Hey, I sent this to a buddy of mine on another forum and he loves it. He's started tweaking it a bit with pieces from his collection, of course, but said your B model is really impressive. Just wanted to pass along some positive feedback.
  5. Oh, sure!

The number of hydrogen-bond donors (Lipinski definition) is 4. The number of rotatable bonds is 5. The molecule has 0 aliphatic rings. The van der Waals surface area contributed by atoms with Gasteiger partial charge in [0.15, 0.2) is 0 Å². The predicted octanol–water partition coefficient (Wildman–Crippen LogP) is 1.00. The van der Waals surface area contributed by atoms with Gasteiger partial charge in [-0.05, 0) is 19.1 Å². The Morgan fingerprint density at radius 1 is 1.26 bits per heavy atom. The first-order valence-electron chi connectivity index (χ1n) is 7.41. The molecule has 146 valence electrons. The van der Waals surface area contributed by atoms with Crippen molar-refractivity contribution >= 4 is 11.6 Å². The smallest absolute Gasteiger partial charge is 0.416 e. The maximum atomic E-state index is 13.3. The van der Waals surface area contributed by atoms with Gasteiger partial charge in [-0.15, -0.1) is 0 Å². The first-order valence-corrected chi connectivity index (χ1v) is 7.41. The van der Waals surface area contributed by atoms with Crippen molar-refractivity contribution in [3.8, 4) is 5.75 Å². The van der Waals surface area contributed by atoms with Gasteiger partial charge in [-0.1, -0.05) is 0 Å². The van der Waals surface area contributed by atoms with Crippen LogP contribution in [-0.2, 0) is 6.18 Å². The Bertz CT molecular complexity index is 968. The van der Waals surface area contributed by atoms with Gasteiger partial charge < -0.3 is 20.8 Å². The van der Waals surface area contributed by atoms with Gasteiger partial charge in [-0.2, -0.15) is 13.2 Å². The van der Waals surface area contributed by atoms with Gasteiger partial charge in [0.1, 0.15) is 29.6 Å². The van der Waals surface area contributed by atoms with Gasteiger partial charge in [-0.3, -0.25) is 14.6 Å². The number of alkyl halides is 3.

6. Yikes, been neglecting this thread for... almost a year, since I switched mainly over to Flickr/Insta. All right, here's an enormous update of what I've been up to in late 2021 and most of 2022! 1990 Geo Tracker Designed for the Bricknerd / TLCB "Festival Of Mundanity." It's 4-wide, so scales about right with the 6-wide stuff. I'm quite pleased with this tiny thing and all its angles. 1956 Ford Thunderbird When the UK-exclusive Fiat 500 came out in bright light blue / light royal blue, I immediately knew I wanted to take advantage of all the new pieces in that color to build a SC-scale car. I chose the T-bird after I saw one in the wild. It's such a simple feature, but I'm very happy with the Technic bricks as porthole windows in the rear pillars. 2000 Plymouth Prowler I tried building this car before but considered it to be impractical in 6-wide. I was inspired to try again when the new-for-2022 2 x 3 curved slope wedges came out, which I used to shape the nose. I'm actually really happy with this one now! It still fits a minifig, but just barely. 1968 Dodge Dart Hemi Super Stock The new DB5 set brought us light bluish gray mudguard/fender pieces, at long last! I immediately knew what I wanted to build with mine: the legendary Hemi Dart, in its iconic factory primer/gelcoat color scheme. This one has some truly strange geometry and a nifty new C pillar design. My favorite detail is the paint rollers used for the short exhaust up front. 1969 "Ferrari" Dino 246 GT This is one of my favorite cars I have ever built and I am immensely proud of it. It's very stable and super small. It's shorter in height than a minifig, but still fits a driver inside! I replicated the yellow Dino logo in the center of the wheels and steering wheel, and emulated the super interesting rear window that curves into the insides of the C pillars. 1970 Plymouth Road Runner Drag Racer I originally designed this as a regular, factory stock Road Runner, but the hood was kind of plain and I had all that extra space, so I decided to hot rod this one with a giant exposed engine. I also gave it some aftermarket short exhaust and aero (spoiler and air dam). There are two really unique things on this build: the rubber bands, used for redline tires and spark plug wires, and the slightly angled rear deck, which I have attempted less successfully in the past. The stickers are all from set 42037. I've also now done my first two 8-wide builds. I don't think I'll do many of these in the future, since I really do prefer how 6-wide scales to minifigures, City displays, and LUG layouts, but I can't deny it's fun having a little more room for detail. 1985 Lancia Delta S4 Rally I actually tried building this one in 6-wide first, but there wasn't enough space to shape the front fascia properly. I did take advantage of all this extra room to give it an immensely detailed interior, though, featuring a properly shaped dash, steering wheel with "logo", shifter, pedals, sculpted seats, and a fire extinguisher. 1972 Pontiac Grand Prix This was a commission for a coworker who wanted me to build his dad's old car, a metallic copper Grand Prix. If he wasn't bankrolling this project, it would not have gotten built in this color, because some of these dark orange parts are very rare and expensive! The cabin is gently raked to achieve the right roofline, which limits interior detailing a little, but it still has the usual features. I'm very pleased with the tail.